This application addresses broad Challenge Area (10) Information Technologies for Processing Healthcare Data and specific Challenge Topic, 10-LM-102: Advanced Decision Support for Complex Clinical Decisions. A key direction for our research has been the development of information technologies that can focus and extend the ability of the clinician to make informed medical decisions at the patient bedside.
The aim of the current project is to explore a novel modeling technology which may help organize a patient's clinical information and assist in its interpretation. This technology combines a disease ontology with computational tools borrowed from data mining. The ontology is designed to capture the terminology of medicine and to represent key relationships among medical concepts. In addition, it will contain links to data in an active Electronic Health Record (EHR). Using the ontology's semantic infrastructure as a framework, we will overlay computational tools that will support medical pattern recognition and prediction. This hybrid model should effectively recognize patterns that 1) define and diagnose human disease, 2) identify comorbid and complicating factors, 3) identified disease and patient specific therapeutic interventions, and 4) predict outcomes in the context of relevant patient characteristics. If the model proves sufficiently accurate, it can be embedded in applications that assist with diagnosis, documentation, therapeutic planning, and prognosis at the patient bedside. Our approach will be to develop efficient strategies to combine the data models used in Electronic Health Records (EHRs) with published ontologies and other semantic representations. The goal is an ontology that both represents the relationships described above and effectively links to the data models native to an active EHR. Data extracted from this EHR and collected and maintained in an Enterprise Data Warehouse (EDW) will be used to train the computable component of the hybrid model. The rationale for the development of this hybrid technology is to supplant the labor-intensive and time- consuming process used to develop evidence-based guidelines for use in standardizing clinical care. In these efforts, the availability of medical expertise is the rate limiting feature. We seek to develop an automated method that will substantially replace the need for medical experts in the development of guidelines. We will test the success of this approach by implementing this hybrid model for a group of diseases which have been studied extensively in our healthcare system. In this setting we will develop and test a prototype of this computable clinical ontology. The goal of this project is to bring together two technologies to create a mechanism for generating useful medical knowledge. The technologies involved are special electronic dictionaries (ontologies) that describe the way that medical concepts are related and tools that can be trained with information from previous episodes of care to detect diseases, suggest treatments, and predict disease outcomes. We will conduct tests to determine whether the combination of these technologies can be used by medical computing systems to aid in the management of disease by advising caregivers at the bedside.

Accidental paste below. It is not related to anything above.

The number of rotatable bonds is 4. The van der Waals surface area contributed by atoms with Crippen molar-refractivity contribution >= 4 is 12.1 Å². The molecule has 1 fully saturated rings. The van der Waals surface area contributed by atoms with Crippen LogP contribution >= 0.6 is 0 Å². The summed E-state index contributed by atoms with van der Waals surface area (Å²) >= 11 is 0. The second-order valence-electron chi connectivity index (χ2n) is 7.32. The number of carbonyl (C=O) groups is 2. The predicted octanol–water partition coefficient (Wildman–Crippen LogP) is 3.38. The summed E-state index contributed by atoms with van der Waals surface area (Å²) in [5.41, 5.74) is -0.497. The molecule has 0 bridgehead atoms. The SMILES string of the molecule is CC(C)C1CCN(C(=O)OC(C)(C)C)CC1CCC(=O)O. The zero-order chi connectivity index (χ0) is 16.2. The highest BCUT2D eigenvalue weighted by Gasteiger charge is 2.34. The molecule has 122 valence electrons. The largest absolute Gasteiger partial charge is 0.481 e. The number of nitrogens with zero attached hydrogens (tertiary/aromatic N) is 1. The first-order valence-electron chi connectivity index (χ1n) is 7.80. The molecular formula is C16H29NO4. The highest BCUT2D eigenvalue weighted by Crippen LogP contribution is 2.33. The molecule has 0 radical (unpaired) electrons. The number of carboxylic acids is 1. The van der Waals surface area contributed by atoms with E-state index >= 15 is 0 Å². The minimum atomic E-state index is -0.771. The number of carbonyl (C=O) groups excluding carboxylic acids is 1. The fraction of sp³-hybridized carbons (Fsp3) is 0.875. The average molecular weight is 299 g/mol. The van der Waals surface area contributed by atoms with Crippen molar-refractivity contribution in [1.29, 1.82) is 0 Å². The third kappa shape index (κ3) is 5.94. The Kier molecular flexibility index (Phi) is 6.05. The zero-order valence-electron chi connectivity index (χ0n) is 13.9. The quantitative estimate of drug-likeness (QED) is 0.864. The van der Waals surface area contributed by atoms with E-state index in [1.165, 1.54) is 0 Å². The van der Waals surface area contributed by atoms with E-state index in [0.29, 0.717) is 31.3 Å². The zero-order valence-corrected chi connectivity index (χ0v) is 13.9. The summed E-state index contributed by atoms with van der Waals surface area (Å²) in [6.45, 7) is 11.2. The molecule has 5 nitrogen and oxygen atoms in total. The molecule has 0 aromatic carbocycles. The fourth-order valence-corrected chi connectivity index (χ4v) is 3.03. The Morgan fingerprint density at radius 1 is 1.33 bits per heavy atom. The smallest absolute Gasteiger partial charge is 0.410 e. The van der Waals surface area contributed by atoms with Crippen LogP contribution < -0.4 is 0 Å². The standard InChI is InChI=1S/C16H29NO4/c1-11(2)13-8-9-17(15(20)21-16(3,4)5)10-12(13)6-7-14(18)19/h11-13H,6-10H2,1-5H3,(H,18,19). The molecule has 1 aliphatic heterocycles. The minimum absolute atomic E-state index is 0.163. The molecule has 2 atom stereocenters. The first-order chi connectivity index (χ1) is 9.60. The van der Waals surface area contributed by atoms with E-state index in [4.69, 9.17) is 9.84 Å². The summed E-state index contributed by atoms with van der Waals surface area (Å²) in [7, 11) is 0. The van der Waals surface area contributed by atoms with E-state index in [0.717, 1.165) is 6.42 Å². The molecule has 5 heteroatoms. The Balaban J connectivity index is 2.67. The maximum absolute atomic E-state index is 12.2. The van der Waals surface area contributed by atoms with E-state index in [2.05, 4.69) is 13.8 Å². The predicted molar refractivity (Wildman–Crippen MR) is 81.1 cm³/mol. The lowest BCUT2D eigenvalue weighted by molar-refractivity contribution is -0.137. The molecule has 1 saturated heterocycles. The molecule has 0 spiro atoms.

Public Health Relevance

The goal of this project is to bring together two technologies to create a mechanism for generating useful medical knowledge. The technologies involved are special electronic dictionaries (ontologies) that describe the way that medical concepts are related and tools that can be trained with information from previous episodes of care to detect diseases, suggest treatments, and predict disease outcomes. We will conduct tests to determine whether the combination of these technologies can be used by medical computing systems to aid in the management of disease by advising caregivers at the bedside.

Agency
National Institute of Health (NIH)
Institute
National Library of Medicine (NLM)
Type
NIH Challenge Grants and Partnerships Program (RC1)
Project #
1RC1LM010482-01
Application #
7836640
Study Section
Special Emphasis Panel (ZRG1-HDM-G (58))
Program Officer
Sim, Hua-Chuan
Project Start
2010-09-15
Project End
2013-09-14
Budget Start
2010-09-15
Budget End
2013-09-14
Support Year
1
Fiscal Year
2010
Total Cost
$758,069
Indirect Cost
Name
Ihc Health Services, Inc.
Department
Type
DUNS #
072955503
City
Salt Lake City
State
UT
Country
United States
Zip Code
84143
Wang, Liqin; Haug, Peter J; Del Fiol, Guilherme (2017) Using classification models for the generation of disease-specific medications from biomedical literature and clinical data repository. J Biomed Inform 69:259-266
Wang, Liqin; Del Fiol, Guilherme; Bray, Bruce E et al. (2017) Generating disease-pertinent treatment vocabularies from MEDLINE citations. J Biomed Inform 65:46-57
Wang, Liqin; Bray, Bruce E; Shi, Jianlin et al. (2016) A method for the development of disease-specific reference standards vocabularies from textual biomedical literature resources. Artif Intell Med 68:47-57
Haug, Peter; Holmen, John; Wu, Xinzi et al. (2014) Ontology-based tools to expedite predictive model construction. AMIA Jt Summits Transl Sci Proc 2014:32-6
Haug, Peter J; Ferraro, Jeffrey P; Holmen, John et al. (2013) An ontology-driven, diagnostic modeling system. J Am Med Inform Assoc 20:e102-10